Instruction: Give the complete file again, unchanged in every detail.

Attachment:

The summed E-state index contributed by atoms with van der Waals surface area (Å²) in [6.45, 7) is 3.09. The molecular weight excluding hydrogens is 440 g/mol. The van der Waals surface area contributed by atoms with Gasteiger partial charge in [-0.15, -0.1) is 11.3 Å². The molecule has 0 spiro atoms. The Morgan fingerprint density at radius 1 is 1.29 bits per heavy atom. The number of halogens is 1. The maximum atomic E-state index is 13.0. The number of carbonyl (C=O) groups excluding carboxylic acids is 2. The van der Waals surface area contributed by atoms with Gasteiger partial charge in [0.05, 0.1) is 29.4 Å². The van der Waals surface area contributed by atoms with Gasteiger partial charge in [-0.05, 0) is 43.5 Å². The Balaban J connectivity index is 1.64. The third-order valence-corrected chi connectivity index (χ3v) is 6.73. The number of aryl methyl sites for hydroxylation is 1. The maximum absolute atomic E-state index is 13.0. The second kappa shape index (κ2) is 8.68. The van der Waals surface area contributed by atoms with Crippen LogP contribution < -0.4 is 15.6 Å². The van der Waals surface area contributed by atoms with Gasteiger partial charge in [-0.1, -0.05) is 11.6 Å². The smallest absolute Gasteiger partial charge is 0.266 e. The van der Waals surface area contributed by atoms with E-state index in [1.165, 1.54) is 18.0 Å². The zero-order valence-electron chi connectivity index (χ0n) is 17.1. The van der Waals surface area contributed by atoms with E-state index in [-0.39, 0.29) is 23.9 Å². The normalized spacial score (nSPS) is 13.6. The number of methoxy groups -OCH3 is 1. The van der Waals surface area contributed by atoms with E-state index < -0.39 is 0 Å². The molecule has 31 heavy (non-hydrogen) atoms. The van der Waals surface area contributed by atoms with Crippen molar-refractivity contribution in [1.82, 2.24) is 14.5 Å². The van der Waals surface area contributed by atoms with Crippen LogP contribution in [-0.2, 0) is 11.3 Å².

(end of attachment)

The summed E-state index contributed by atoms with van der Waals surface area (Å²) in [6.45, 7) is 3.09. The molecular weight excluding hydrogens is 440 g/mol. The van der Waals surface area contributed by atoms with Gasteiger partial charge in [-0.15, -0.1) is 11.3 Å². The molecule has 0 spiro atoms. The Morgan fingerprint density at radius 1 is 1.29 bits per heavy atom. The number of halogens is 1. The maximum atomic E-state index is 13.0. The number of carbonyl (C=O) groups excluding carboxylic acids is 2. The van der Waals surface area contributed by atoms with Gasteiger partial charge in [0.05, 0.1) is 29.4 Å². The van der Waals surface area contributed by atoms with Gasteiger partial charge in [-0.05, 0) is 43.5 Å². The Balaban J connectivity index is 1.64. The third-order valence-corrected chi connectivity index (χ3v) is 6.73. The number of aryl methyl sites for hydroxylation is 1. The maximum absolute atomic E-state index is 13.0. The second kappa shape index (κ2) is 8.68. The van der Waals surface area contributed by atoms with Crippen LogP contribution < -0.4 is 15.6 Å². The van der Waals surface area contributed by atoms with Gasteiger partial charge in [-0.1, -0.05) is 11.6 Å². The smallest absolute Gasteiger partial charge is 0.266 e. The van der Waals surface area contributed by atoms with E-state index in [1.165, 1.54) is 18.0 Å². The zero-order valence-electron chi connectivity index (χ0n) is 17.1. The van der Waals surface area contributed by atoms with E-state index in [-0.39, 0.29) is 23.9 Å². The normalized spacial score (nSPS) is 13.6. The number of methoxy groups -OCH3 is 1. The van der Waals surface area contributed by atoms with E-state index < -0.39 is 0 Å². The molecule has 31 heavy (non-hydrogen) atoms. The van der Waals surface area contributed by atoms with Crippen molar-refractivity contribution in [1.82, 2.24) is 14.5 Å². The van der Waals surface area contributed by atoms with Crippen LogP contribution in [-0.2, 0) is 11.3 Å².